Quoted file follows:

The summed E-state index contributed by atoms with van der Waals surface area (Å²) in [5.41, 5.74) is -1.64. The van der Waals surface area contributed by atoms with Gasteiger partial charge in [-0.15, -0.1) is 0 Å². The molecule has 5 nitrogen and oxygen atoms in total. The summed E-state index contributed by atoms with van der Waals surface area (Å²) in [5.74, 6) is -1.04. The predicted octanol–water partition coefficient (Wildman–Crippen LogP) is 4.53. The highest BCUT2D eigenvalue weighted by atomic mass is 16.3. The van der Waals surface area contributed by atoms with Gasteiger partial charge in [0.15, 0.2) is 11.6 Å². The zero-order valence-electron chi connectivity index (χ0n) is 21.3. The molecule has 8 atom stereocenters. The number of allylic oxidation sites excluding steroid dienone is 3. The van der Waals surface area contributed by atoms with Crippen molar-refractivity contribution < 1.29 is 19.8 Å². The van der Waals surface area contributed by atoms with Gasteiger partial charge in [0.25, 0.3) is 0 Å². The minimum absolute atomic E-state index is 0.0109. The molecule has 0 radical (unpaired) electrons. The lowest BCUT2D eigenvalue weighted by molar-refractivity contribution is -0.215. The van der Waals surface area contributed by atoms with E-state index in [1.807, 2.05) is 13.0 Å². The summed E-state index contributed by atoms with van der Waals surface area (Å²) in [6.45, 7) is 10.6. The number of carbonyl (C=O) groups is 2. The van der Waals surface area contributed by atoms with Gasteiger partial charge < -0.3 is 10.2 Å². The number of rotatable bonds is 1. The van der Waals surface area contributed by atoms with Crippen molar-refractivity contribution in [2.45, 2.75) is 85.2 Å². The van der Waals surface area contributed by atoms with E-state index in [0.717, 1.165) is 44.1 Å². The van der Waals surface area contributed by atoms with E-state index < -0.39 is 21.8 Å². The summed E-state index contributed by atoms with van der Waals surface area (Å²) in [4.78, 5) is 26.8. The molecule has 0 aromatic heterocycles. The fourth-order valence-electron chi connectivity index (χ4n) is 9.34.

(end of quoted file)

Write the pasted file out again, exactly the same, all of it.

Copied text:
The summed E-state index contributed by atoms with van der Waals surface area (Å²) in [5.41, 5.74) is -1.64. The van der Waals surface area contributed by atoms with Gasteiger partial charge in [-0.15, -0.1) is 0 Å². The molecule has 5 nitrogen and oxygen atoms in total. The summed E-state index contributed by atoms with van der Waals surface area (Å²) in [5.74, 6) is -1.04. The predicted octanol–water partition coefficient (Wildman–Crippen LogP) is 4.53. The highest BCUT2D eigenvalue weighted by atomic mass is 16.3. The van der Waals surface area contributed by atoms with Gasteiger partial charge in [0.15, 0.2) is 11.6 Å². The zero-order valence-electron chi connectivity index (χ0n) is 21.3. The molecule has 8 atom stereocenters. The number of allylic oxidation sites excluding steroid dienone is 3. The van der Waals surface area contributed by atoms with Crippen molar-refractivity contribution < 1.29 is 19.8 Å². The van der Waals surface area contributed by atoms with Gasteiger partial charge in [0.25, 0.3) is 0 Å². The minimum absolute atomic E-state index is 0.0109. The molecule has 0 radical (unpaired) electrons. The lowest BCUT2D eigenvalue weighted by molar-refractivity contribution is -0.215. The van der Waals surface area contributed by atoms with E-state index in [1.807, 2.05) is 13.0 Å². The summed E-state index contributed by atoms with van der Waals surface area (Å²) in [6.45, 7) is 10.6. The number of carbonyl (C=O) groups is 2. The van der Waals surface area contributed by atoms with Gasteiger partial charge < -0.3 is 10.2 Å². The number of rotatable bonds is 1. The van der Waals surface area contributed by atoms with Crippen molar-refractivity contribution in [2.45, 2.75) is 85.2 Å². The van der Waals surface area contributed by atoms with E-state index in [0.717, 1.165) is 44.1 Å². The van der Waals surface area contributed by atoms with E-state index < -0.39 is 21.8 Å². The summed E-state index contributed by atoms with van der Waals surface area (Å²) in [4.78, 5) is 26.8. The molecule has 0 aromatic heterocycles. The fourth-order valence-electron chi connectivity index (χ4n) is 9.34.